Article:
Why the Chicago Bears offense could struggle to improve
The Chicago Bears have won back-to-back games for the first time in almost two years with rookie quarterback Mitch Trubisky throwing a total of 23 passes, an ultraconservative approach that is not sustainable.
But without a go-to guy among a nondescript crew of receivers, how difficult will it be for the Bears (3-4) to develop an effective passing game?
"It's all tough," coach John Fox said. "You're going against the best in the world at what they do. We're still a work in progress. That's not necessarily a problem. That's actually pretty good. I think our guys are willing to work, and I think we'll improve.
"Forget about statistics. The biggest one is we haven't turned it over, so we've been able to win. Yards don't win football games."
The Bears proved that Sunday, when they were able to win with 153 yards of offense because they were plus-3 in takeaway-turnover edge and got 75- and 76-yard touchdown returns from their defense.
A week earlier, in a 27-24 overtime victory over the Baltimore Ravens, they were plus-1 in turnovers, got a 90-yard interception return for a TD and rushed for 231 yards.
None of that is sustainable, either. If this resurgence is to continue, the Bears have to move their offense out of the 1960s and let Trubisky put it up.
The problem is the Bears don't have a receiver with more than 236 yards, and tight end Zach Miller is the only pass-catcher with as many as 2 receiving touchdowns.
"A lot was made about the receiver position," Fox said. "We're learning more and more about those guys each week. Our stats weren't as glowing as they have been, but that (Carolina Panthers) defense is pretty good. In fact, really good.
"We were really close on some of those runs. We'll just continue to work at that. We doubled the opposing quarterback's (passer) rating."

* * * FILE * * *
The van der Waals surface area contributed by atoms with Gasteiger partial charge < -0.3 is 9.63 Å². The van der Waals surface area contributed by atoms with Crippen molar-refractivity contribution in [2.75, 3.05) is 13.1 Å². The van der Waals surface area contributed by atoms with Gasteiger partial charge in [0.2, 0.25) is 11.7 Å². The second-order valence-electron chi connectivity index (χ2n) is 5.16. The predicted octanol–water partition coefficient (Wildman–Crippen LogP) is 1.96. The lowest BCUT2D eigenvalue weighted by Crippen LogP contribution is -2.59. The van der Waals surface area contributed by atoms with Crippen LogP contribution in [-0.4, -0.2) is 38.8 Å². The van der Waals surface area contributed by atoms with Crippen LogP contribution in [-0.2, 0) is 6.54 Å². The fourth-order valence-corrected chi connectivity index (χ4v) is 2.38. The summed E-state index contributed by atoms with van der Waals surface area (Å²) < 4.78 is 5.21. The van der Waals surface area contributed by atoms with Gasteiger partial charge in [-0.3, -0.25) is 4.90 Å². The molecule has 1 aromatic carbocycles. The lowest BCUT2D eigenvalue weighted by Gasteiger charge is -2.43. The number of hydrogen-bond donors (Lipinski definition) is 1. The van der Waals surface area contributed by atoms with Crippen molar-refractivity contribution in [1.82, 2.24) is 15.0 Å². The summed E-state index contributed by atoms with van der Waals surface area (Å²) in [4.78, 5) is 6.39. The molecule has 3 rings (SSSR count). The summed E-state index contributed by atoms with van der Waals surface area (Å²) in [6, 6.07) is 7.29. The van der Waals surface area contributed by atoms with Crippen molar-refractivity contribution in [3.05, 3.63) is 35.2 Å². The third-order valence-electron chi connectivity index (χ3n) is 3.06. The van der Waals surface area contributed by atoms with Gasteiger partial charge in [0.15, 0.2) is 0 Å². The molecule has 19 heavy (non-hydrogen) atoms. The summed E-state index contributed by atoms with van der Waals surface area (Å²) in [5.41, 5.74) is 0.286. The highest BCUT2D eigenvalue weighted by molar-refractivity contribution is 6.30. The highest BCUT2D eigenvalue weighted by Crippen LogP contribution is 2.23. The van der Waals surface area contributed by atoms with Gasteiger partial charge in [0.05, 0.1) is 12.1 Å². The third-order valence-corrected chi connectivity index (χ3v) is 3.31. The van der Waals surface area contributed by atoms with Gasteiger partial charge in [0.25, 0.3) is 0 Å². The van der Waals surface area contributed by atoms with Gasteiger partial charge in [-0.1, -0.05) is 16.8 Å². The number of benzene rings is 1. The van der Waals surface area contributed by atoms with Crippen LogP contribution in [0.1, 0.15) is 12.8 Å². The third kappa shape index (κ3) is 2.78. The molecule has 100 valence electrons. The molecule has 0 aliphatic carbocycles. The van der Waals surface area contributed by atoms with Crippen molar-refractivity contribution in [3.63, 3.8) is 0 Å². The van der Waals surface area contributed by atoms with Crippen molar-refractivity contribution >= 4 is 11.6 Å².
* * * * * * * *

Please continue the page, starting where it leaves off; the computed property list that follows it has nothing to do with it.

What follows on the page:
Trubisky finished with a 101.98 rating on his 7 throws, mostly because he completed a 70-yard pass to rookie running back Tarik Cohen and was not intercepted. The Panthers' Cam Newton, the NFL's MVP in 2015, threw 34 passes and had a 54.9 passer rating that included 2 interceptions and no TD passes.
"It's a different formula, but we didn't turn it over; they turned it over twice," Fox said. "Those are the ways you win football games."
But, as the Panthers' defense proved, when there isn't the threat of a pass it's easy to shut down a team's ground game. The Bears picked up just 68 rushing yards on 26 attempts for a 2.6-yard average after averaging 4.4 yards in the first six games.
Despite the heady feeling of a two-game winning streak, players realize the current offensive model is not sustainable. Back-to-back games with more than 140 return yards and at least 1 touchdown off take-aways are an anomaly.
"I don't think any of us feel like we've arrived at all, especially for us offensively," said Miller, who caught 2 of Trubisky's 4 completions Sunday for 29 yards. "I'm happy to win, but I'm not happy with the way we played. That's just the bottom line.
"We need to be more balanced, open things up a little bit. That'll come. The game played out the way it did Sunday. The ultimate factor is we won. As we progress, hopefully we'll be better on the offensive side of the ball."
After all, Trubisky's ability to make plays in the passing game is the reason he was thrust into the lineup ahead of schedule.
Sunday at New Orleans offers the Bears an ideal opportunity to get the aerial game off the ground against a Saints defense that is 21st in passing yards allowed.
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